Fears raised eventual victor will be damaged by bitterness, undermining mandate to implement policy
Americans may be reassuring themselves that their democratic institutions can withstand the current electoral impasse, but less confidence is being expressed about the two presidential candidates.
The longer the uncertainty and bitterness drags on, the more it will detract from the ability of Republican George W. Bush or Democrat Al Gore to lead the nation, should they emerge victorious.
David Gergen, a Republican who has served five presidents including incumbent Bill Clinton, said neither Mr Gore nor Mr Bush had proved 'statesmanlike' in leading their rival teams over the past week. 'What has discouraged me has been the behaviour of the two candidates . . . no one is showing much leadership,' Mr Gergen said. 'Both sides are facing troubles with perceptions.'
John McCain, a Republican defeated by Mr Bush in the primary campaign, said if the war of words between the two camps proved a turn-off for the American public, that could be damaging to the victor. 'We are not in a constitutional crisis but the American people are growing weary . . . and whoever wins is having a rapidly diminishing mandate,' said the Arizona Senator.
Even before the extent of the Florida debacle emerged, it was clear that whoever won would need to quickly assert considerable leadership skills to outline a clear vision and begin implementing policy goals. Both men's platforms involve policy objectives across a range of domestic issues that would be deeply contentious at the best of times.
For Mr Bush, delivering a sweeping US$1,300 billion (HK$10,120 billion) tax cut over 10 years is already being talked of as a legislative impossibility unless he quickly forges bipartisan support once in office. The Republicans' weakened hold over both houses of Congress would make his task all the harder.
Some political insiders not involved directly with either campaign express surprise that the two camps have not tried to meet privately to cool tensions while the crisis is being worked out. 'There is a lack of leadership right there,' one veteran Democrat said. 'It is high stakes for everyone, sure, but it would be nice see a bit of dignity and foresight. It would go a long way to easing any fears of the public.'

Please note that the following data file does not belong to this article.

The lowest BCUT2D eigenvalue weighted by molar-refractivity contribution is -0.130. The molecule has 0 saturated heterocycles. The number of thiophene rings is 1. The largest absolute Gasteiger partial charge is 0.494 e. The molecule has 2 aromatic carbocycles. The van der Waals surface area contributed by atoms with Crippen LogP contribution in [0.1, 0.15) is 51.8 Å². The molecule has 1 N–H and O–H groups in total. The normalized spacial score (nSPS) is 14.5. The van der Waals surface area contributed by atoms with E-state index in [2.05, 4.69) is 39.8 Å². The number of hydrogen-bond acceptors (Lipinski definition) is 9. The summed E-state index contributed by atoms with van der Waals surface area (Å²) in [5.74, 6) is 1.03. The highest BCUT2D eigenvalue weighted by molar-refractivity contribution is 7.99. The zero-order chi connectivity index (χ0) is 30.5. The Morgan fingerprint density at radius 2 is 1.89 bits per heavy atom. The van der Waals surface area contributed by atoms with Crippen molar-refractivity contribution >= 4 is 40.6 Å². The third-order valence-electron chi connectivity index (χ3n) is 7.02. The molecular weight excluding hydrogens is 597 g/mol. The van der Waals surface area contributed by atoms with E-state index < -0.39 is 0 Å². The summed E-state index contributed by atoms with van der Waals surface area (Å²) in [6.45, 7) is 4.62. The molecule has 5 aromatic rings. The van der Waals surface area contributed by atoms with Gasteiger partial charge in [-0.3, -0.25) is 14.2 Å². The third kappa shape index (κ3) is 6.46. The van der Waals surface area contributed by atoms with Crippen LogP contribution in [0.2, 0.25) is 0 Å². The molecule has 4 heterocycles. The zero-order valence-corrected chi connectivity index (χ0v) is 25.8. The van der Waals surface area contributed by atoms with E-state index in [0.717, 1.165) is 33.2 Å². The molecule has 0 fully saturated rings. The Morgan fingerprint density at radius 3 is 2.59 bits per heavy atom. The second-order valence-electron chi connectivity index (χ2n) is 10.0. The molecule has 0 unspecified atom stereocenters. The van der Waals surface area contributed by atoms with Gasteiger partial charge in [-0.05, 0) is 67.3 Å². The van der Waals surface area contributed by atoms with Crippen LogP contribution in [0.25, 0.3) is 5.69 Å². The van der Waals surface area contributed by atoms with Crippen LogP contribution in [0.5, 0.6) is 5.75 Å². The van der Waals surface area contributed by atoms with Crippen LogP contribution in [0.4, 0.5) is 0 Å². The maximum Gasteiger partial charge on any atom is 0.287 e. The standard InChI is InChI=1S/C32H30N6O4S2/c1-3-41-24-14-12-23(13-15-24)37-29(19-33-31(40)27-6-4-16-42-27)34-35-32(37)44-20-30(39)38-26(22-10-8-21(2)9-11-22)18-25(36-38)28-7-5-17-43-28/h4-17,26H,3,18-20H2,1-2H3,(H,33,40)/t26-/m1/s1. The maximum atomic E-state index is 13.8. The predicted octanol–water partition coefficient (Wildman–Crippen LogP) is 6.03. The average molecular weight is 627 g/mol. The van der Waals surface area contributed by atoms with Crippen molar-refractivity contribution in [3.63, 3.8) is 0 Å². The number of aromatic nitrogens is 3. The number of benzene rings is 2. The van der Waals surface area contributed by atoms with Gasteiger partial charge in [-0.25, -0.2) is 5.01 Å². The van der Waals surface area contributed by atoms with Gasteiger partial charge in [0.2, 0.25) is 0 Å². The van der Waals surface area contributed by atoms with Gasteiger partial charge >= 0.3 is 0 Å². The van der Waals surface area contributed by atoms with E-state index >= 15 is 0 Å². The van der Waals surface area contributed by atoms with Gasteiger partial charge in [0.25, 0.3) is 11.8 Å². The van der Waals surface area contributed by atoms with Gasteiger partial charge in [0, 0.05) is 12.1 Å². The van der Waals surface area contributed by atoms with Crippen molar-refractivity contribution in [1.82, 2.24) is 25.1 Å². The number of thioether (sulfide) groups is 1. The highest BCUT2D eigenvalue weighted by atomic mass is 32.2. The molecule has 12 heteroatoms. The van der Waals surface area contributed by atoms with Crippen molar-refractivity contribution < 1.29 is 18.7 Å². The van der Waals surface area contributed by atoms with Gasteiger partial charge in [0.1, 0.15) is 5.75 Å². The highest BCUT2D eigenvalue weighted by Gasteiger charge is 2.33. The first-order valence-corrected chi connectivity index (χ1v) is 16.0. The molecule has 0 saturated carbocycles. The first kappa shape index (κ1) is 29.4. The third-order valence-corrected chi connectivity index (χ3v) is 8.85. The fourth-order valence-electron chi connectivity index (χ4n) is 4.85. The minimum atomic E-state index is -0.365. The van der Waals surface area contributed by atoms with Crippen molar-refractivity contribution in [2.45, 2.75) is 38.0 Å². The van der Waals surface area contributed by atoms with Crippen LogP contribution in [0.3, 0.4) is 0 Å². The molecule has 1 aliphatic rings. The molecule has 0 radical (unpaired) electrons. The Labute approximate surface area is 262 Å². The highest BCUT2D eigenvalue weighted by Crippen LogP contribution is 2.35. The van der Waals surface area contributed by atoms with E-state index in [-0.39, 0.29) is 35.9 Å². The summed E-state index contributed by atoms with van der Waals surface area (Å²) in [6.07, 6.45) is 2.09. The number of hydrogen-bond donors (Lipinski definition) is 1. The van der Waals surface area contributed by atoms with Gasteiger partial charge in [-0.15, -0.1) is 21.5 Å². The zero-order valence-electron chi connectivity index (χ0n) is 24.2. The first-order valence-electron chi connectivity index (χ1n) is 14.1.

Others fear a weakened White House and an even more divided Congress could make Washington less relevant to people's lives as state governments expand - over the long term - their roles and powers.
'It is going to be twice as important for the parties to work together,' said Patrick Leahy, the ranking Democrat on the Senate's powerful Judiciary Committee. Veteran Republican Senator Orrin Hatch said: 'I just hope we can get through this in a way that can bring people together.'
However, other powerful congressional forces are more reticent on the subject of co-operation. Senate Majority Trent Lott has repeatedly warned that Mr Gore and the Democrats are trying to 'steal' the election with their Florida recounts.
The need to quickly show signs of leadership - a quality both candidates have struggled to show they possess - will make the winner's inaugural address even more important than usual.
'The new president will not just merely have to outlines his visions, but he will have to show how he will rule and bring people together,' one Republican National Committee official said. 'It may prove the most important speech of his term.'